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Pandemic fatigue

IN recent weeks, many countries have been reporting an increase in “pandemic fatigue,” where people are feeling demotivated about following recommended behaviors to protect themselves and others from coronavirus infection. In many cases, they take their fight to the streets to protest restrictive measures adopted by their government to prevent the spread of Covid-19.

In Romania, about 1,000 people converged last week on Victory Square and University Square, expressing frustration with an earlier curfew and shop closures that took effect at the end of March. Many demonstrators waved tri-color Romanian flags and chanted “Freedom!” and “Down with the government!”

On April 12, demonstrators of the “Io apro” (I open) movement scuffled with police during a non-authorized protest near the Parliament in Rome. Italian restaurant owners from all over Italy and others are angry at having their businesses shut for weeks due to virus lockdown.

In Canada, hundreds of people gathered in Old Montreal in defiance of a new 8 p.m. curfew amid the coronavirus pandemic. Montreal police, however, caught and detained a number of protesters.

In the country, the Philippine National Police nabbed at least 6,498 quarantine violators in the National Capital Region, two days after the implementation of the uniformed curfew hours, according to data released by PNP on March 17. The PNP reported 19,809 quarantine violators from March 1 to 14.

Pandemic fatigue evolves gradually over time, especially in a country like the Philippines, which implemented one of the world’s longest and strictest lockdowns last year. Finding effective ways to tackle this malady is a growing challenge as the crisis continues.

The World Health Organization (WHO) said pandemic fatigue refers to the reaction of the people to the prolonged nature of the pandemic and the associated inconvenience and hardship. It said this poses a serious threat to efforts to control the spread of the virus. Thus, until a vaccine or effective treatments are available, public support and protective behaviors remain critical to fight the pandemic. That’s why authorities need to safeguard the gains that were collectively achieved through lockdowns and other measures—sometimes at high social and economic costs.

WHO acknowledged that very limited experience exists on how to best maintain or reinvigorate public support during a global health crisis that expands over months, and that affects every member of every society in every country. Such demotivation is natural and expected at this stage of a crisis.

WHO said: “At the beginning of a crisis, most people are able to tap into their surge capacity—a collection of mental and physical adaptive systems that humans draw on for short-term survival in acutely stressful situations. However, when dire circumstances drag on, they have to adopt a different style of coping, and fatigue and demotivation may be the result. The pandemic fatigue reported from countries is expressed through an increasing number of people not sufficiently following recommendations and restrictions, decreasing their effort to keep themselves informed about the pandemic and having lower risk perceptions related to Covid-19.”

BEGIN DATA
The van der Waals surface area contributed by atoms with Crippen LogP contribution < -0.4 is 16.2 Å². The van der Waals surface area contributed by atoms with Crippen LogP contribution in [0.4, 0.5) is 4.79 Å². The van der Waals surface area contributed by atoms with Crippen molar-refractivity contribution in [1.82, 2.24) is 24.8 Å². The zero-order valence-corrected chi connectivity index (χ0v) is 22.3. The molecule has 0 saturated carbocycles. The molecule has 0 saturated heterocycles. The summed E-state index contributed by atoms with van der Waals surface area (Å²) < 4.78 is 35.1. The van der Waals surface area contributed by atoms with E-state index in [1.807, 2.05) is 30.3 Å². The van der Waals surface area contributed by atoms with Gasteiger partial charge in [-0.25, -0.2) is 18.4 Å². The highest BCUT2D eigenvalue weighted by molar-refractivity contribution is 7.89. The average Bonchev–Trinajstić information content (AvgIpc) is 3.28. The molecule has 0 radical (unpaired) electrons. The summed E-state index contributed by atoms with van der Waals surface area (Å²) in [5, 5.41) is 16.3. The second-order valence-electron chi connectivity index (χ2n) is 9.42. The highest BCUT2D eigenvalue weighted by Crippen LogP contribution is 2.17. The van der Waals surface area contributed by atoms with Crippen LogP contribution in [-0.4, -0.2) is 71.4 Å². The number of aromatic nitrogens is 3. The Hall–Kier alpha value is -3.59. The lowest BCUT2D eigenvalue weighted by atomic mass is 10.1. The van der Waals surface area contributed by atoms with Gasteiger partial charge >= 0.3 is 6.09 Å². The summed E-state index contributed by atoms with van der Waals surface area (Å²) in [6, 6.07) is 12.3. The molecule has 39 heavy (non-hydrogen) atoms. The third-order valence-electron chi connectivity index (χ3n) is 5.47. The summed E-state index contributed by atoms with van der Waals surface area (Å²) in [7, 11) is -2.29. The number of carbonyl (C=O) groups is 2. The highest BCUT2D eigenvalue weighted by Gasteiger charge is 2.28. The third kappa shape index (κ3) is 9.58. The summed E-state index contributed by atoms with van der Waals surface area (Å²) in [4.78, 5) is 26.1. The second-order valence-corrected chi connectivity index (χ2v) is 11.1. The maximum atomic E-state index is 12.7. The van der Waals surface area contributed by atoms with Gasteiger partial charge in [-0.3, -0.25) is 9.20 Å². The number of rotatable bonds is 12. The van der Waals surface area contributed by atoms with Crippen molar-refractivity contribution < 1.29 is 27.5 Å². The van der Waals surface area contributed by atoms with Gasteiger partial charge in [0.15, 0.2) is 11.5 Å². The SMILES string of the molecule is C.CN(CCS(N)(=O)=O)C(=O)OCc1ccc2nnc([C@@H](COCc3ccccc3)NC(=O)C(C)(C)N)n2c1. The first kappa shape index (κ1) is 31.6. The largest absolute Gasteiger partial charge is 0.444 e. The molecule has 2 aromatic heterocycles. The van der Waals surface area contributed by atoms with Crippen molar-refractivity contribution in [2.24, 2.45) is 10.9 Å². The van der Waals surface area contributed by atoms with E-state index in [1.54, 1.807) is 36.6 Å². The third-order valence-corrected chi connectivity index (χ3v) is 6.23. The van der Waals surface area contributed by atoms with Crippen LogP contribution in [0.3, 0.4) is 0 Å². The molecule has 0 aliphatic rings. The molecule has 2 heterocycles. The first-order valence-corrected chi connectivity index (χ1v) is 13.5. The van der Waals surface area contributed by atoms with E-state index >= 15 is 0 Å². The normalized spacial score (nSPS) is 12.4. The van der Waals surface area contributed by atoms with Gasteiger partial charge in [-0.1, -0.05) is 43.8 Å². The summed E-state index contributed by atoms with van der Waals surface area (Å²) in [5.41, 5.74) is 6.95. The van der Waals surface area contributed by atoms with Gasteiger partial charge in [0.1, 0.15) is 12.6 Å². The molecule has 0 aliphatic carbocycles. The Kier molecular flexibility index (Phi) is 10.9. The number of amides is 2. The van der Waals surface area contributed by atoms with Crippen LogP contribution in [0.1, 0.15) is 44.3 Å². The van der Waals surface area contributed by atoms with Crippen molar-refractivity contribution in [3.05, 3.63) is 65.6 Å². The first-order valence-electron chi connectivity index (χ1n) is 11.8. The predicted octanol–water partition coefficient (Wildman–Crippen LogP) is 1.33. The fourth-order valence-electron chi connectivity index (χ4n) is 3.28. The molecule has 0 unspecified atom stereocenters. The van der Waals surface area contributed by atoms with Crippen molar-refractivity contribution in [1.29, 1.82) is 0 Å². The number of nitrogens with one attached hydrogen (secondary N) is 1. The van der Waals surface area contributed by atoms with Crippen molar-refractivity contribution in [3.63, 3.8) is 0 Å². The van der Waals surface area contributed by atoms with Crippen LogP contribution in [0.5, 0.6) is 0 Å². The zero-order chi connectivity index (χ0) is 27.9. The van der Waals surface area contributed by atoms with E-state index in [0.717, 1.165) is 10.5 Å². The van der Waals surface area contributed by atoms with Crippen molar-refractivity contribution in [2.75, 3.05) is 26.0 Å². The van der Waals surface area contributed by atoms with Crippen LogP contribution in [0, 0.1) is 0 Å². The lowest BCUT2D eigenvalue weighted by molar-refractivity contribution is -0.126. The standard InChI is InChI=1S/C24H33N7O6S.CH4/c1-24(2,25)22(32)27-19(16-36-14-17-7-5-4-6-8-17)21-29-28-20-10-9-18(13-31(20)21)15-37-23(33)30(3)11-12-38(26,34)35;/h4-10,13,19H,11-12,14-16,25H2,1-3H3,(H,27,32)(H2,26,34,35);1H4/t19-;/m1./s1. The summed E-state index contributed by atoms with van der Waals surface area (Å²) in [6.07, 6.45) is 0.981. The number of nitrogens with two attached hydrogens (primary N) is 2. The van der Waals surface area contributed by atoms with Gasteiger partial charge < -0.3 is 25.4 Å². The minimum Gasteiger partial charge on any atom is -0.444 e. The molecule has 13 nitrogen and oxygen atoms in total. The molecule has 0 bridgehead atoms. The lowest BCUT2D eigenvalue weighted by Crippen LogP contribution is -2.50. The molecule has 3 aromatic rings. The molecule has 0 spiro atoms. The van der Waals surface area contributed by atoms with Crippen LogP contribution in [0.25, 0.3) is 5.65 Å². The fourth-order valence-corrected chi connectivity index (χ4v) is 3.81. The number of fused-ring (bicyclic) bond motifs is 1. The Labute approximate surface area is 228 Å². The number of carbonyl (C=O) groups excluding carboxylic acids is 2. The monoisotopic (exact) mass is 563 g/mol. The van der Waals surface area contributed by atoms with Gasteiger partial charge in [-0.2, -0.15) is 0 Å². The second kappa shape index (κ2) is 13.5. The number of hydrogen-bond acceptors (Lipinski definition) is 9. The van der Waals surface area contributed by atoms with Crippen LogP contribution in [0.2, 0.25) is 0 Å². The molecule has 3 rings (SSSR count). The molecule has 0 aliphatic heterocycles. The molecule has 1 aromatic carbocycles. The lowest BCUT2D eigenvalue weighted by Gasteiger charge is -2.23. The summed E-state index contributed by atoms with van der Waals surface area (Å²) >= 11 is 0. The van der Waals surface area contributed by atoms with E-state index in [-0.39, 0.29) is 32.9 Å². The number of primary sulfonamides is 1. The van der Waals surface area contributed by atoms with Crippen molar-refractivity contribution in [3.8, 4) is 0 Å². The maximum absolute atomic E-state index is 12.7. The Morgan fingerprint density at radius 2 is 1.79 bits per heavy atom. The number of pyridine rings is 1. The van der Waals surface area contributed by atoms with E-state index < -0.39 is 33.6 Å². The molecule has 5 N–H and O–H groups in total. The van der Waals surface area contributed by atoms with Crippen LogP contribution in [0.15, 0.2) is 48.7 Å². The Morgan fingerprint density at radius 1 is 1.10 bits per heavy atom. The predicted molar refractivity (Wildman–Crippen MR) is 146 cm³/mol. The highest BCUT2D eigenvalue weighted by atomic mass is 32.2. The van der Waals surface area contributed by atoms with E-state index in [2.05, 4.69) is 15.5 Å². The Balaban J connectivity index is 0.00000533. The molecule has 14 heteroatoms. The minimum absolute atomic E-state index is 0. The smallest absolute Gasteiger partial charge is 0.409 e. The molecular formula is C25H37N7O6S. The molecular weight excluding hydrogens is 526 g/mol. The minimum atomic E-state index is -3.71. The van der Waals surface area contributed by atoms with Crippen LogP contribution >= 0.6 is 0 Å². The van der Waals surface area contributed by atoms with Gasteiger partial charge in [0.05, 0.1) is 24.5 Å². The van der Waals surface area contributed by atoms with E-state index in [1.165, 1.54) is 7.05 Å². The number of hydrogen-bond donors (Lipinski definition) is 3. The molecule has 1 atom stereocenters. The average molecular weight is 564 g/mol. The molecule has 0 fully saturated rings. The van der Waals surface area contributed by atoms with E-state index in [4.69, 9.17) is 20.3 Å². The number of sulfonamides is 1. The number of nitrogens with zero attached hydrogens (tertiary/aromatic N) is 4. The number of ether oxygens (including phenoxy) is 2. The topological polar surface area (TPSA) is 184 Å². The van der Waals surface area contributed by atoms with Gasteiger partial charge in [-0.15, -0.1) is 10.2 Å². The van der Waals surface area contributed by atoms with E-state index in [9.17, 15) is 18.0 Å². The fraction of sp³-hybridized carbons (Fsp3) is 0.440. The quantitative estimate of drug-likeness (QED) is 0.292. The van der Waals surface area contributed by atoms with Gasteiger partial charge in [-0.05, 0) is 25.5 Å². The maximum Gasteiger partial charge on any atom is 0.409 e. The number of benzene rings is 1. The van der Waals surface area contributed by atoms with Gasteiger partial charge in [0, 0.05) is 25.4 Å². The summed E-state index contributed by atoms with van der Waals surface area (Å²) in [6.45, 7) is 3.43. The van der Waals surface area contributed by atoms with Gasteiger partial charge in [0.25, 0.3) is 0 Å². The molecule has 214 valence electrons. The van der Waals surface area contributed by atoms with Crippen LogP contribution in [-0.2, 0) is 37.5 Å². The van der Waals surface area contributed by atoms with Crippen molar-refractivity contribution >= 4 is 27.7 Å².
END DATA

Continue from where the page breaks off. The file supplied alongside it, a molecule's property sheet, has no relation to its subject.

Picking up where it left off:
What can authorities do to fight pandemic fatigue and reinvigorate public vigilance against the virus?

WHO offers a number of practical recommendations:

Avoid judgment and blame related to risky behaviors, as this can contribute to shame and alienation more than engagement and motivation.

Avoid an economy-versus-health dichotomy. Personal economic hardship can result in demotivation, and so pandemic response measures may include efforts to keep the economy and businesses going while taking into account the epidemiological risk.

Understand people. Collect and use evidence for targeted, tailored and effective policies, interventions and communication.

Allow people to live their lives, but reduce risk. Wide-ranging restrictions may not be feasible for everyone in the long run.

Engage people as part of the solution. Find ways to meaningfully involve individuals and communities at every level.

Acknowledge and address the hardship people experience and the profound impact the pandemic has had on their lives.

Be transparent by sharing the reasons behind restrictions and any changes made to them, and by acknowledging the limits of science and government.

Be as consistent as possible in messages and actions, and avoid conflicting measures.

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